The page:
Here’s Why Your Memory Can Enhance With Hearing Aids

Woman with hearing loss doing dishes because she forgot to turn the dishwasher on.

Chris has been somewhat forgetful recently. She missed her doctor’s appointment two months in a row (now she has to reschedule again). And before she went to bed she even overlooked running the dishwasher (I guess this morning she will have to handwash her coffee cup). Things have been getting lost lately. Curiously, Chris doesn’t actually feel forgetful…she just feels mentally depleted and exhausted all the time.

Only after that feeling is sneaking up on you, will you begin to recognize it. But in spite of how forgetful you may feel, the issue isn’t actually about memory. Your hearing is the real problem. And that means there’s one tiny device, a hearing aid, that can help you considerably improve your memory.

How to Improve Your General Cognitive Function And Memory

So, having a hearing test is the first step to improve your memory so you will not forget that dentist appointment and not forget anyone’s name in the next meeting. A hearing screening will be able to determine if you have hearing loss and how severe any impairment might be.

Chris hasn’t detected any symptoms of hearing loss yet so she hesitates to make an appointment. She doesn’t really have difficulty hearing in a crowded room. And she’s never had a tough time hearing any of her team members at work.

But she may have some degree of hearing loss despite the fact that she hasn’t recognized any symptoms yet. As a matter of fact, memory loss is frequently one of the very first detectable symptoms of hearing loss. And it all involves brain strain. This is how it works:

  • Slowly and nearly imperceptibly, your hearing starts to fade.
  • Your ears notice a lack of sound, however slight.
  • Your brain begins working a little harder to translate and boost the sounds you are able to hear.
  • You can’t notice any real difference but in order to comprehend sound your brain needs to work overtime.

Your brain only has so much processing power which can really be stressed by that type of burden. So you don’t have as much mental energy for things like, well, memory or for other cognitive functions.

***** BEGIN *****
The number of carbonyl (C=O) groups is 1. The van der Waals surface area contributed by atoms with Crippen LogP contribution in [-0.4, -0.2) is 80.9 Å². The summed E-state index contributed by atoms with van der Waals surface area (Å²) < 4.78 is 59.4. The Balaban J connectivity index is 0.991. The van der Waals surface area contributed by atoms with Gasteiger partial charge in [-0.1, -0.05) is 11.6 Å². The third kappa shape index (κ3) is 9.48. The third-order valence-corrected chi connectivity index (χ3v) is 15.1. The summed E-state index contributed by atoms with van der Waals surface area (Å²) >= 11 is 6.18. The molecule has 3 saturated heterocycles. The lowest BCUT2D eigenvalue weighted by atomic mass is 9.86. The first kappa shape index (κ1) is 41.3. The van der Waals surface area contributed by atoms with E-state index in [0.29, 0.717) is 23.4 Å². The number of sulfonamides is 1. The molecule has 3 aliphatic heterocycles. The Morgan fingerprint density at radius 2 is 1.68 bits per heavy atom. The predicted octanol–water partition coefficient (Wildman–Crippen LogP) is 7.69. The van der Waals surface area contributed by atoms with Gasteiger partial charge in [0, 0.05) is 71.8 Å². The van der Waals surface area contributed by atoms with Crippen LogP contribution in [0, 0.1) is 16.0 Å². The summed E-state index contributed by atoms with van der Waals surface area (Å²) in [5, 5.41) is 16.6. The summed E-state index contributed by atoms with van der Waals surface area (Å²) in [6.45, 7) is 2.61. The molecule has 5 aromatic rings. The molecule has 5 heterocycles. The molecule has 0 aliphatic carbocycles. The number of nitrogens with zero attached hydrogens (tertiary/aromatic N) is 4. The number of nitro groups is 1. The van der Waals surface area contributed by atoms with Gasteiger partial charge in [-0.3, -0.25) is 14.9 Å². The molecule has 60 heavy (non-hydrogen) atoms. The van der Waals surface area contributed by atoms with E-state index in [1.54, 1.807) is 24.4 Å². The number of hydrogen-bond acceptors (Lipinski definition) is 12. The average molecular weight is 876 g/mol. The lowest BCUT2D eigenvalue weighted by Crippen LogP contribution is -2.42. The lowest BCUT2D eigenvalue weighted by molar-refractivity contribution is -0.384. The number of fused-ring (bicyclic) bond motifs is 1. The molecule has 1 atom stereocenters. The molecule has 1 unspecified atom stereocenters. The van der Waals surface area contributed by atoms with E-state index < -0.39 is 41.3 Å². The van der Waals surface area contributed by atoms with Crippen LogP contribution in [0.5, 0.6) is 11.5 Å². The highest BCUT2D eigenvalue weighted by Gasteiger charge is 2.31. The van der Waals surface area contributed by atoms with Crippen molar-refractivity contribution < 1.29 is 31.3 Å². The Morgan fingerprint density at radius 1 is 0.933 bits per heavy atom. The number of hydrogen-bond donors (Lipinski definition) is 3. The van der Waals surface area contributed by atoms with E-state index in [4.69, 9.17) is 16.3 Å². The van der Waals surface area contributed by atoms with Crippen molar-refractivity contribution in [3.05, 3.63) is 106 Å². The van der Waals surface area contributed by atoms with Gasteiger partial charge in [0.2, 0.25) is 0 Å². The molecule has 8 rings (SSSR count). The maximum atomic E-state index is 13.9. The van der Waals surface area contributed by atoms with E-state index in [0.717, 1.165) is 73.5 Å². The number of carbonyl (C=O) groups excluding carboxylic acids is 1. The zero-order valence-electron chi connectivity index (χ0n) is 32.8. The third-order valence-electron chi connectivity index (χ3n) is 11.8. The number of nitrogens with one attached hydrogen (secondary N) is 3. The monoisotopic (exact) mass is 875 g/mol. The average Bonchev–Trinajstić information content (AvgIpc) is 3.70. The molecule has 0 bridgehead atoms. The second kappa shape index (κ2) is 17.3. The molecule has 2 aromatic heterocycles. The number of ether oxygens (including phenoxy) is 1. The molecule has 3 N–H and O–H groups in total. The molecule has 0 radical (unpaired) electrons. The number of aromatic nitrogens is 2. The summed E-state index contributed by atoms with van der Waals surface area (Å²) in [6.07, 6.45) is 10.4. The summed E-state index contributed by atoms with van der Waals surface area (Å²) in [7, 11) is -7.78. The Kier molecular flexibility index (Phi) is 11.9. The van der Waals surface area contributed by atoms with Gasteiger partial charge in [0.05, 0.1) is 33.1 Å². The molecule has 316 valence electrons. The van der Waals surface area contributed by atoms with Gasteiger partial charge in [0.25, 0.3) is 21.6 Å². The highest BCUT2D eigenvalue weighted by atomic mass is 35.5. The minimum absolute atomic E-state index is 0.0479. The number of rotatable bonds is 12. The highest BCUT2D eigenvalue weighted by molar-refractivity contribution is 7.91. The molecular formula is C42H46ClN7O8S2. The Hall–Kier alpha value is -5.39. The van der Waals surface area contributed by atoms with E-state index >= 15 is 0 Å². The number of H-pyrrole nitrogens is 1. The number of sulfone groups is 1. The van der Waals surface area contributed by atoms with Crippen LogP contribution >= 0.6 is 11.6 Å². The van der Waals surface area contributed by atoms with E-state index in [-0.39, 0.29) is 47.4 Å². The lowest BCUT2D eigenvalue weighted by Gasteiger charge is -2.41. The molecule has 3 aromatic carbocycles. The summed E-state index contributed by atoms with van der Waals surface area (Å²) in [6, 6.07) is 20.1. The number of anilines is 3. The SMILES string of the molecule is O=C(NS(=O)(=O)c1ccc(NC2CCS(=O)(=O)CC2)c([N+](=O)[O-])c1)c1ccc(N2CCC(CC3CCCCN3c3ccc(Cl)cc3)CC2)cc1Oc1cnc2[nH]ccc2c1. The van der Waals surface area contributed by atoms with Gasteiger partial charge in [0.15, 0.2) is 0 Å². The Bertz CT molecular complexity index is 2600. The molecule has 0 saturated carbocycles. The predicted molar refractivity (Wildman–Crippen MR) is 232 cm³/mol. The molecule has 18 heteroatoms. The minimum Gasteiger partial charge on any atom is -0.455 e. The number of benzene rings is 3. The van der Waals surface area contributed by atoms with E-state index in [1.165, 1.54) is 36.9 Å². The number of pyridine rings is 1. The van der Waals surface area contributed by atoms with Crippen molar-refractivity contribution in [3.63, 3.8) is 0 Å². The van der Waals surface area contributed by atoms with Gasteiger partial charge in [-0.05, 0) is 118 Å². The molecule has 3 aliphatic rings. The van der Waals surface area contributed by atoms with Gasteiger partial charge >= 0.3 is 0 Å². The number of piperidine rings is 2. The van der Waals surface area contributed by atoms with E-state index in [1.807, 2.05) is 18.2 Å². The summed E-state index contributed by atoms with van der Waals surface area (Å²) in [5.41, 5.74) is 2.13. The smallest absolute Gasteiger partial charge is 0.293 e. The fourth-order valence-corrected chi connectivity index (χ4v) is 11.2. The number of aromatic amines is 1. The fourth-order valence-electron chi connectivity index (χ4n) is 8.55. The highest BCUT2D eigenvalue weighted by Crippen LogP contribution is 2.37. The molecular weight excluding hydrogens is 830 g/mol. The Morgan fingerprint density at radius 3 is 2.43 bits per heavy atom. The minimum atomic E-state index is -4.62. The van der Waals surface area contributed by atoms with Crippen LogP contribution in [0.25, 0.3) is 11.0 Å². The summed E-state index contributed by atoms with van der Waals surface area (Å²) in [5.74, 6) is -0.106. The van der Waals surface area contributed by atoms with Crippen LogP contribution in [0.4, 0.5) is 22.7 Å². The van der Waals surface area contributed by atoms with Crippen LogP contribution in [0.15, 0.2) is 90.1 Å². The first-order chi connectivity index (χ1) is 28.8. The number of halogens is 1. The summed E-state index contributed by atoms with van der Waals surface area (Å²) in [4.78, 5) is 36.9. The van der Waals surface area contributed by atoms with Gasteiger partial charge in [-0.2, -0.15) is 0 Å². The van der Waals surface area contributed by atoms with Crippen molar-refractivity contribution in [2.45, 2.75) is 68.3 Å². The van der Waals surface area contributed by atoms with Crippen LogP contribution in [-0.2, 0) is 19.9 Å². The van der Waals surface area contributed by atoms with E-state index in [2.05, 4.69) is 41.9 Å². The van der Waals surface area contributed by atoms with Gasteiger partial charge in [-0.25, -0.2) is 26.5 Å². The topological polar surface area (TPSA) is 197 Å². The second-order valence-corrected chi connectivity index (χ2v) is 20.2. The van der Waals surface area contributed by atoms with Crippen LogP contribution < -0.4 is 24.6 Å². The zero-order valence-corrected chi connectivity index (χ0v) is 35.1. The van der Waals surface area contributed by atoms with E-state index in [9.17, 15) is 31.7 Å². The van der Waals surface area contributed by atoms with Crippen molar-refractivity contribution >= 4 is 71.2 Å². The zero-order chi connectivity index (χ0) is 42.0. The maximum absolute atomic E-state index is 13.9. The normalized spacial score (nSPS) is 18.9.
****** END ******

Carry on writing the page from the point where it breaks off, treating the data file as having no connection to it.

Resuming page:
Dementia And Hearing Loss

When loss of memory is extreme, the result could be dementia. And there is a connection between hearing loss and dementia, though there are numerous other factors involved and the cause and effect relationship is still rather uncertain. Still, there is an elevated risk of cognitive decline in those who have untreated hearing loss, which can start as memory loss and eventually (over the years) develop into more extreme issues.

Keeping Fatigue Under Control Using Hearing Aids

This is why it’s important to deal with your hearing loss. According to one study, 97.3% of people who suffer from hearing loss who used hearing aids for at least 18 months showed a marked stabilization or increase in their cognitive functions.

A variety of other research has demonstrated similar results. Hearing aids really help. When your brain doesn’t have to strain quite as hard, your general cognitive function gets better. Sure, a hearing aid isn’t a memory panacea, cognitive decline or memory problems can be a complex mix of causes and elements.

The First Sign of Hearing Loss is Frequently Memory Loss

This form of memory loss is mostly a function of mental fatigue and is usually not permanent. But that can change if the fundamental concerns remain un-addressed.

So if you’re recognizing some memory loss, it can be an early sign of hearing loss. When you first notice those symptoms, you should make an appointment with your hearing specialist. As soon as your underlying hearing problems are dealt with, your memory should go back to normal.

And your hearing will probably improve as well. The decline in your hearing will be slowed substantially by wearing hearing aids. These little devices, in a sense, will improve your total health not only your hearing.

The site information is for educational and informational purposes only and does not constitute medical advice. To receive personalized advice or treatment, schedule an appointment.


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